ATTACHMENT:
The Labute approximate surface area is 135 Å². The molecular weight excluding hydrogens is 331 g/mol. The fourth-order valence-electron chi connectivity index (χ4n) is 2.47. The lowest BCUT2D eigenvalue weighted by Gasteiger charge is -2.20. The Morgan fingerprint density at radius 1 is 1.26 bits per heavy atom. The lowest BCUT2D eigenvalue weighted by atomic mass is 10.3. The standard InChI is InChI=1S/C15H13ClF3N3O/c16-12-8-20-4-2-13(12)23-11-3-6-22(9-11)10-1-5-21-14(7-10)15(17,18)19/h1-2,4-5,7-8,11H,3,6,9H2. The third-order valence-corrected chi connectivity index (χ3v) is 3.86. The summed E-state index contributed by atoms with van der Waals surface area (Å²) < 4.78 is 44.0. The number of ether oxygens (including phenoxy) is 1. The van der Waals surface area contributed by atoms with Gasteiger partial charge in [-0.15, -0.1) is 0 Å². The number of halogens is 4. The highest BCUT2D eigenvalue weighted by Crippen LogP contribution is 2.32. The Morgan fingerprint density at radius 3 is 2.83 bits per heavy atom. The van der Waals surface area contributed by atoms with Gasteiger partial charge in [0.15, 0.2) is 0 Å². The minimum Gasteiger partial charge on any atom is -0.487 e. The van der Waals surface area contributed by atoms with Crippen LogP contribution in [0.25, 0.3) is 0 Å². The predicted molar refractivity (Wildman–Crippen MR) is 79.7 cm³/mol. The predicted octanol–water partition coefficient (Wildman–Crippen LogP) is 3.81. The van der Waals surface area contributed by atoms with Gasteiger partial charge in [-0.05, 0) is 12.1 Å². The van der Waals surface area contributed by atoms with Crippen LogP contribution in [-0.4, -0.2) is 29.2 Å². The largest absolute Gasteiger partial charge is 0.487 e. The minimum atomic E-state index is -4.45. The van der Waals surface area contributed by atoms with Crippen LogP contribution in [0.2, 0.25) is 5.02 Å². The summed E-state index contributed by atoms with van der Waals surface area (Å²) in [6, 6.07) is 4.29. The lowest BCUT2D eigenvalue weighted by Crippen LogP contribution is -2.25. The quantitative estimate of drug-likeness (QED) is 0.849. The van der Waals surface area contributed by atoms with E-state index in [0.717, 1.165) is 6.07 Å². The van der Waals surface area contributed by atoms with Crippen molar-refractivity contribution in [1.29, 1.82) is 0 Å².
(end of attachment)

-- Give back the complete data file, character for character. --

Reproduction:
The Labute approximate surface area is 135 Å². The molecular weight excluding hydrogens is 331 g/mol. The fourth-order valence-electron chi connectivity index (χ4n) is 2.47. The lowest BCUT2D eigenvalue weighted by Gasteiger charge is -2.20. The Morgan fingerprint density at radius 1 is 1.26 bits per heavy atom. The lowest BCUT2D eigenvalue weighted by atomic mass is 10.3. The standard InChI is InChI=1S/C15H13ClF3N3O/c16-12-8-20-4-2-13(12)23-11-3-6-22(9-11)10-1-5-21-14(7-10)15(17,18)19/h1-2,4-5,7-8,11H,3,6,9H2. The third-order valence-corrected chi connectivity index (χ3v) is 3.86. The summed E-state index contributed by atoms with van der Waals surface area (Å²) < 4.78 is 44.0. The number of ether oxygens (including phenoxy) is 1. The van der Waals surface area contributed by atoms with Gasteiger partial charge in [-0.15, -0.1) is 0 Å². The number of halogens is 4. The highest BCUT2D eigenvalue weighted by Crippen LogP contribution is 2.32. The Morgan fingerprint density at radius 3 is 2.83 bits per heavy atom. The van der Waals surface area contributed by atoms with Gasteiger partial charge in [0.15, 0.2) is 0 Å². The minimum Gasteiger partial charge on any atom is -0.487 e. The van der Waals surface area contributed by atoms with Crippen LogP contribution in [0.25, 0.3) is 0 Å². The predicted molar refractivity (Wildman–Crippen MR) is 79.7 cm³/mol. The predicted octanol–water partition coefficient (Wildman–Crippen LogP) is 3.81. The van der Waals surface area contributed by atoms with Gasteiger partial charge in [-0.05, 0) is 12.1 Å². The van der Waals surface area contributed by atoms with Crippen LogP contribution in [-0.4, -0.2) is 29.2 Å². The largest absolute Gasteiger partial charge is 0.487 e. The minimum atomic E-state index is -4.45. The van der Waals surface area contributed by atoms with Crippen LogP contribution in [0.2, 0.25) is 5.02 Å². The summed E-state index contributed by atoms with van der Waals surface area (Å²) in [6, 6.07) is 4.29. The lowest BCUT2D eigenvalue weighted by Crippen LogP contribution is -2.25. The quantitative estimate of drug-likeness (QED) is 0.849. The van der Waals surface area contributed by atoms with E-state index in [0.717, 1.165) is 6.07 Å². The van der Waals surface area contributed by atoms with Crippen molar-refractivity contribution in [1.29, 1.82) is 0 Å².